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Managing risk with a business focus

Sri Narayanan | April 13, 2017
Security, as we know it today, isn’t really working. CIOs share their thoughts on security risk management.

 

Insider Threats

CIOs also voiced concern about prioritising external threats over internal network vulnerability. As companies grow larger, deciding how and when to patch systems has become more art than science. In some sectors such as shipping and logistics, this can be a cumbersome process given the number of access points and connected devices. Steven Sim, Senior Manager, IT Security, PSA International, emphasised that even with automated patching solutions, shutting down systems (as is required with some patches) to complete the process is not a viable option. "As a far-flung operation with ports all over the world, it is a significant problem because we are not physically present to address potential network issues. Such internal vulnerabilities, if we don't patch in time, could expose our assets," he remarked.

"In the healthcare sector, many critical systems are interdependent and on call 24/7," observed Lim Soo Tong, CIO of Jurong Health. "Shutting down a system to patch is nearly impossible without impacting patient care. So there is a delicate balance to achieving this without hurting those who need our services."

 

Resources

For CIOs in all sectors, finding skilled personnel and funding to fulfil the objectives of their security frameworks has become a significant problem.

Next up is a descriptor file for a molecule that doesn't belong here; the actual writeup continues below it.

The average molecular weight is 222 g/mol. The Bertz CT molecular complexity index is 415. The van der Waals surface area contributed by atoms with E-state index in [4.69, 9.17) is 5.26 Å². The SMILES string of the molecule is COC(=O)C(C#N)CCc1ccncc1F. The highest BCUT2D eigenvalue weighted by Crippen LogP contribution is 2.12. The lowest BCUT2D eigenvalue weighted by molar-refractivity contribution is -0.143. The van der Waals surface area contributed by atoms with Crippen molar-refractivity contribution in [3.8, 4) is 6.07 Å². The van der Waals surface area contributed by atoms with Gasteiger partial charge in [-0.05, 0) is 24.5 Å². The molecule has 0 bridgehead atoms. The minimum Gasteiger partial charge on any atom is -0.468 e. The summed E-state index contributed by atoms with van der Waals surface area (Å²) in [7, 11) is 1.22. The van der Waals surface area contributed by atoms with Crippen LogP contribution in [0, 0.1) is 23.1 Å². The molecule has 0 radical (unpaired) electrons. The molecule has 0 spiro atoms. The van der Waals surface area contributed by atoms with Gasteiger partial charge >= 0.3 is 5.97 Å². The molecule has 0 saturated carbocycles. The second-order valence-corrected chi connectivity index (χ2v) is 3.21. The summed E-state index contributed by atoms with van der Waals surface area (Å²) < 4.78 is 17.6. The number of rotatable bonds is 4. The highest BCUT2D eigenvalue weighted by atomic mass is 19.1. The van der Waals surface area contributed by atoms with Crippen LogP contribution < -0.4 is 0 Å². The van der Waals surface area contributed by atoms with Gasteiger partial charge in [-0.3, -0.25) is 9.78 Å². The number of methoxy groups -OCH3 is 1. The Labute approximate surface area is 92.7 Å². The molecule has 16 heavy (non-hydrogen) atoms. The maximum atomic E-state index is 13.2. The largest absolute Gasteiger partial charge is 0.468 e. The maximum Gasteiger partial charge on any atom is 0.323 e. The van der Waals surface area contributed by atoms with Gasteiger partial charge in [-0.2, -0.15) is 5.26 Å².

The personnel resource concerns were particularly acute in shipping and logistics because of the remote office locations. "Quite frankly, attracting right-skilled personnel has become a serious issue that is hampering on-going efforts to manage security risks," noted Adeline Tiang, Asst VP of Group Information Technology at PSA International.

But funding issues were noticeably more hopeful. Several CIOs expressed optimism that CFOs were now prioritising security investments. It was now a mainline budget item and discussed widely across all c-suite executives at the boardroom. Said Ms Ow Yuen Wan, MD, Group Technology & Operations/Information Security & T&O Assurance, United Overseas Bank, "There's been a lot of education on security and the threats we face in our bank so management is aware of what is happening. It's heartening that I don't have to spend too much time and effort explaining why it is costly to invest in security. If anything, the board often asks if I need more funds. It's a huge shift in the mindset that they recognise security as critical to business operations and survival."

 

Lack of Actionable Intel

Most of the participants suggested that more analytics to anticipate likely attacks and vulnerabilities had become more critical than ever. Many CIOs had extensive data logs of cyber intrusions but little insight to who and why they were being targeted. In particular, the information was coming from multiple sources thanks to numerous endpoint solutions in their comprehensive security infrastructure. The result is no single, unified threat analysis but lots of disparate information about threats.

 

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